Introduction to the Program
Linguistics at the University of Georgia is interdisciplinary by nature. In addition to core faculty who have appointments in the Department of Linguistics, a large number of affiliated faculty members are housed in other departments. All faculty teach linguistics courses, mentor students, and conduct research in various subfields of linguistics.
Our graduate program provides both a strong grounding in core areas of linguistics as well as the opportunity for specialization within the broad areas of
- phonetics and phonology
- syntax, semantics, and morphology
- pragmatics and discourse analysis
- computational and corpus linguistics
- sociolinguistics and language variation
- historical (Indo-European) linguistics
- language acquisition
A student's program of study, as determined by the student and their advisory committee, will focus on two areas of concentration (primary and secondary) within and among these broader areas. A program of study may also include courses or research projects in related disciplines such as anthropology, sociology, computer science, philosophy, or in the history or structure of a specific language or languages, provided that these courses are approved by the student's committee and the Graduate Coordinator.
Proseminar and colloquium courses are offered every year to enhance students' professional training and to provide opportunities to present and discuss current research projects.
Areas of Study
For students who are interested primarily in teaching English to speakers of other languages (TESOL) or in foreign language education, the Department of Language and Literacy Education in the College of Education offers M.Ed and Ph.D. degrees in these areas.
Linguistic Structures and Formal Theoretical Approaches
The areas of study under this general heading all deal with language structure and meaning, with the goal of constructing theoretical models to explain how humans acquire, produce, and comprehend language. Research may focus on the study of the sounds of human language (phonetics and phonology), the structure of words (morphology), the structure of sentences (syntax), and meaning (semantics). Pragmatics focuses on the effects of context on meaning, and discourse analysis studies the structure of spoken or written texts in relation to their social context. Researchers in these various fields use both natural language data and speaker intuitions, and may employ various experimental methods.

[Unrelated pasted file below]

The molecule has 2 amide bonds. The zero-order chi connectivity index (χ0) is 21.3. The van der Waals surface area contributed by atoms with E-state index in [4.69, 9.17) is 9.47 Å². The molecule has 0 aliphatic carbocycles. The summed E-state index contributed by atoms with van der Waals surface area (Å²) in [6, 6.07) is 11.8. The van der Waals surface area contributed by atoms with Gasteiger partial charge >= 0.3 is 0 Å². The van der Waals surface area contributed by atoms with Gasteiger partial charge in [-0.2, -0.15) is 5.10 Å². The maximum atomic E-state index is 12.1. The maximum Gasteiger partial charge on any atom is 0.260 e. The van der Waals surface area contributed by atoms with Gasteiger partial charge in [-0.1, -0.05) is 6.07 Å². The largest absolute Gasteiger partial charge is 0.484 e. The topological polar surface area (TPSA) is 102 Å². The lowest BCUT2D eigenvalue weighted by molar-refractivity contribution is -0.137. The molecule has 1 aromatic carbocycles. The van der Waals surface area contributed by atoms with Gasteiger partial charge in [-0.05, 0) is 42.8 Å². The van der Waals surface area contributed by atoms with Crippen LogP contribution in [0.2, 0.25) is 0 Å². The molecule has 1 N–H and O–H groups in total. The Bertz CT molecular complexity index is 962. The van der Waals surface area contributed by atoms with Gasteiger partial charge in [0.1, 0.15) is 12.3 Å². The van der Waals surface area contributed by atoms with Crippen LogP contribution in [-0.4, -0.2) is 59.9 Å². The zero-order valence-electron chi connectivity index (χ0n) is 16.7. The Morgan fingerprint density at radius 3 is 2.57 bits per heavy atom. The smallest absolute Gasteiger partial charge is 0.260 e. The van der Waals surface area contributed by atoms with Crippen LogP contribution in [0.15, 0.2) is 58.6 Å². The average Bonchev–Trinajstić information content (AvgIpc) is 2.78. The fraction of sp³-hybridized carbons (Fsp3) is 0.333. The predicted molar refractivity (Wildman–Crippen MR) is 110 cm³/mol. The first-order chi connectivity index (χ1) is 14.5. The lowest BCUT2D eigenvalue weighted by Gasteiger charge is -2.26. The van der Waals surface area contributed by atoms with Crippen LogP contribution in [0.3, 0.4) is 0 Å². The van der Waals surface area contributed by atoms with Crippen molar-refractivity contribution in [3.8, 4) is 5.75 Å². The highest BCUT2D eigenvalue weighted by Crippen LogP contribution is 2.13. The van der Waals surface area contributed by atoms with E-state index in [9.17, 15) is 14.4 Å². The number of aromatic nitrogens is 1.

Computational and Corpus Linguistics
Computational linguistics is the scientific study of language from a computational perspective. It includes computational modeling of linguistic phenomena and the use of computational techniques to process natural language for research purposes and practical applications. Corpus linguistics uses large collections of written or spoken data (corpora) to investigate linguistic phenomena, applying computational methods and statistical analysis techniques.
Sociolinguistics and Language Variation
Languages inevitably change over time and these changes are a source of synchronic variation. The existence of linguistic variants often leads to social valuation of specific features, and these valuations or other social factors (such as language contact) can themselves drive linguistic change. The study of language variation focuses on contemporary and historical patterns of language change, including changes in progress, social factors related to variation, and empirical research methods for the investigation of language in use.
Historical (Indo-European) Linguistics
This area investigates change over a greater depth of time. It involves both the methodology for comparison and reconstruction of historical languages and an intense, hermeneutic approach to studying ancient languages individually. At the University of Georgia, students can acquire a close familiarity with the sounds, grammar, and vocabulary of historic Indo-European languages like ancient Greek, Latin, Sanskrit, Classical Armenian, Gothic, Old English, Old Norse, and Old Church Slavic, among others.
Studying the way that children acquire their first language(s), or the way that older learners acquire other languages, has practical applications and can also help us understand the nature of language itself. Students in this area can study the theoretical bases for language acquisition, the nature of bi- or multi-lingual speakers' knowledge of language, and the acquisition of specific languages, such as Spanish or German.